Going into August 2019 has meant a lot of hot, humid days, but 75 years ago, when the temperatures for the first half of August were higher than ever before, the problems it caused were considerably different.
The lack of ice being the major problem.
The Sandy Hook Bay and Bayshore area were on the fringe of heavy thunderstorms as August 1944 began and temperatures in the area dropped from the high 90s where it had been, to a comfortable 67 degrees.
But the respite was temporary, as residents along the Bayshore heard reports of another eight days or so of record-breaking heat.
Electric refrigerators were few and part between 75 years ago, and with high temperatures making it difficult to both produce and keep ice, homeowners were worried about how to keep their foods cool. Those with electric were helping their neighbors with ice boxes, but even so, according to the Atlantic Highlands Journal, “in this weather ice box capacity is limited and is inadequate for emergency requirements.” Hardest hit were homes with young children.
The high temperatures created another problem besides a shortage of ice. Ice cream manufacturers were unable t o keep up with demand and retail dealers reported they were unable to obtain enough deliveries to meet the demands of the customers. IN some cases, the newspaper continued, “their stocks were completely exhausted, and they were compelled to suspend operations temporarily.”
And to the dismay of adults along the Bayshore, the high temperatures also severely impacted the cooling and delivery of beer! “Taverns seemed to be able to get enough barrel beer to keep their bars open, but the package trade is almost non-existent..” Bottled beer, which reports said had been in short supply for months, was practically out of the market, and some of the local manufacturers entirely suspended deliveries.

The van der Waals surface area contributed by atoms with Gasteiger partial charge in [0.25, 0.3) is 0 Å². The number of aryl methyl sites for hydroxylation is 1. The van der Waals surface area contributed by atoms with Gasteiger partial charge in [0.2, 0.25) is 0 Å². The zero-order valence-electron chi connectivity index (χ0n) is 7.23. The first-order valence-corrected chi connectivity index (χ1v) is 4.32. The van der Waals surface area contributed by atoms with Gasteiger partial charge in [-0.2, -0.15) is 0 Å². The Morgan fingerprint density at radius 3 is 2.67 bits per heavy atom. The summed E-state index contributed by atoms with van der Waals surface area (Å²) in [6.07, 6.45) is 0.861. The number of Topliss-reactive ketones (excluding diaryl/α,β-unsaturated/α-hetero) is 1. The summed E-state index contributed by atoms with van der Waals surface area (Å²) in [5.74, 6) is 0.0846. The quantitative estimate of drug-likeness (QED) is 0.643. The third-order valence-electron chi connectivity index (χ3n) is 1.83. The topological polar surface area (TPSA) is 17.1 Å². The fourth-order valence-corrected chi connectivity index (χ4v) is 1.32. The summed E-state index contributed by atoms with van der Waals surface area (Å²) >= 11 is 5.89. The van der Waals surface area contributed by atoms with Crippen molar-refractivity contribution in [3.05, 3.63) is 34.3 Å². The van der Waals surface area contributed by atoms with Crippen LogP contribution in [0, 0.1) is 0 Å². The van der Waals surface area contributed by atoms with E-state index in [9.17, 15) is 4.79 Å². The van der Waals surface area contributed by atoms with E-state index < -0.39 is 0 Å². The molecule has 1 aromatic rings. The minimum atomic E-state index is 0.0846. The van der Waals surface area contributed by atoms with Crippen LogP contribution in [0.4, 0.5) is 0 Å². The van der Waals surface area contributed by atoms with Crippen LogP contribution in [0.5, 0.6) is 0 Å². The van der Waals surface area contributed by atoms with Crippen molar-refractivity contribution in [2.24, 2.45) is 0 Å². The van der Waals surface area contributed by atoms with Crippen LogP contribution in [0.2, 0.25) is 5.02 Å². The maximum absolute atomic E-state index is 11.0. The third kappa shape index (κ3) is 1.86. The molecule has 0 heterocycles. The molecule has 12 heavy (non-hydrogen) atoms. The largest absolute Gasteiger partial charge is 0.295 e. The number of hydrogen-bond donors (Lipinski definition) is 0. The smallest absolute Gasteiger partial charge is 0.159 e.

Matters were also serious in Highlands where the town was entertaining the largest group of summer visitors in its history. In the b beginning of August, their water pump had been going through a tough time, parts were breaking and Monmouth Consolidated said they couldn’t help either Highlands or Atlantic Highlands. Highlands sewer engineer Ernest Worth made the necessary repairs to a casing that broke but then he was out sick, and the casing broke again. Next it was a valve at the pump that gave out, and water had to be shut off for six hours. But water department supervisor Irving Parker worked through the night and “made a remarkably speedy repair.” Highlands volunteer firemen laid 1000 feet of hose along Navesink Ave. to pump water from neighboring Atlantic Highlands. After a few days, the neighboring town had to stop their generosity in order to provide enough water for their own residents, leaving Highlands to hope and pray for cooler weather and fewer demands on water supplies.
The only ones really happy those days were students at the Public School. Principal Wilson Wright made the announcement that the opening of school would be delayed from its scheduled Sept. 6 date to Sept. 11 The Journal reported “the children are holding up bravely in despite the bad news.”